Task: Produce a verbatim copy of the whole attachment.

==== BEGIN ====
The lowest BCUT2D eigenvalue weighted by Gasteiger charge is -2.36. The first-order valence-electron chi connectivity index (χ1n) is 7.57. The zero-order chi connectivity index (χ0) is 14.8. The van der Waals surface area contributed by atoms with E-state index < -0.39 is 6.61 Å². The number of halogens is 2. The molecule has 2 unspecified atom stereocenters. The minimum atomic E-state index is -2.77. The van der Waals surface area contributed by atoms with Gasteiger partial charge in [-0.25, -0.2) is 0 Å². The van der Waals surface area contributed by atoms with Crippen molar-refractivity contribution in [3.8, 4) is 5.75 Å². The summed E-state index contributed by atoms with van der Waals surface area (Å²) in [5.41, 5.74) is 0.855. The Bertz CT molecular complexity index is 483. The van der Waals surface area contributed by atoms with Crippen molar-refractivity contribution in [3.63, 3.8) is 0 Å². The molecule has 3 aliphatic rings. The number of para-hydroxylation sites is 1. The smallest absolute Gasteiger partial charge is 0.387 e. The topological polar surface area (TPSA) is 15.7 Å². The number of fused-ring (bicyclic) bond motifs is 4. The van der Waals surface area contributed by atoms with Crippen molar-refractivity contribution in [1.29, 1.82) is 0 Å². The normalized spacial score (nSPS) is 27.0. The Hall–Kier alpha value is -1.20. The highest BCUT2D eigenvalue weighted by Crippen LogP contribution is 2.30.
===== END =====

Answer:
The lowest BCUT2D eigenvalue weighted by Gasteiger charge is -2.36. The first-order valence-electron chi connectivity index (χ1n) is 7.57. The zero-order chi connectivity index (χ0) is 14.8. The van der Waals surface area contributed by atoms with E-state index < -0.39 is 6.61 Å². The number of halogens is 2. The molecule has 2 unspecified atom stereocenters. The minimum atomic E-state index is -2.77. The van der Waals surface area contributed by atoms with Gasteiger partial charge in [-0.25, -0.2) is 0 Å². The van der Waals surface area contributed by atoms with Crippen molar-refractivity contribution in [3.8, 4) is 5.75 Å². The summed E-state index contributed by atoms with van der Waals surface area (Å²) in [5.41, 5.74) is 0.855. The Bertz CT molecular complexity index is 483. The van der Waals surface area contributed by atoms with Crippen molar-refractivity contribution in [3.63, 3.8) is 0 Å². The molecule has 3 aliphatic rings. The number of para-hydroxylation sites is 1. The smallest absolute Gasteiger partial charge is 0.387 e. The topological polar surface area (TPSA) is 15.7 Å². The number of fused-ring (bicyclic) bond motifs is 4. The van der Waals surface area contributed by atoms with Crippen molar-refractivity contribution in [1.29, 1.82) is 0 Å². The normalized spacial score (nSPS) is 27.0. The Hall–Kier alpha value is -1.20. The highest BCUT2D eigenvalue weighted by Crippen LogP contribution is 2.30.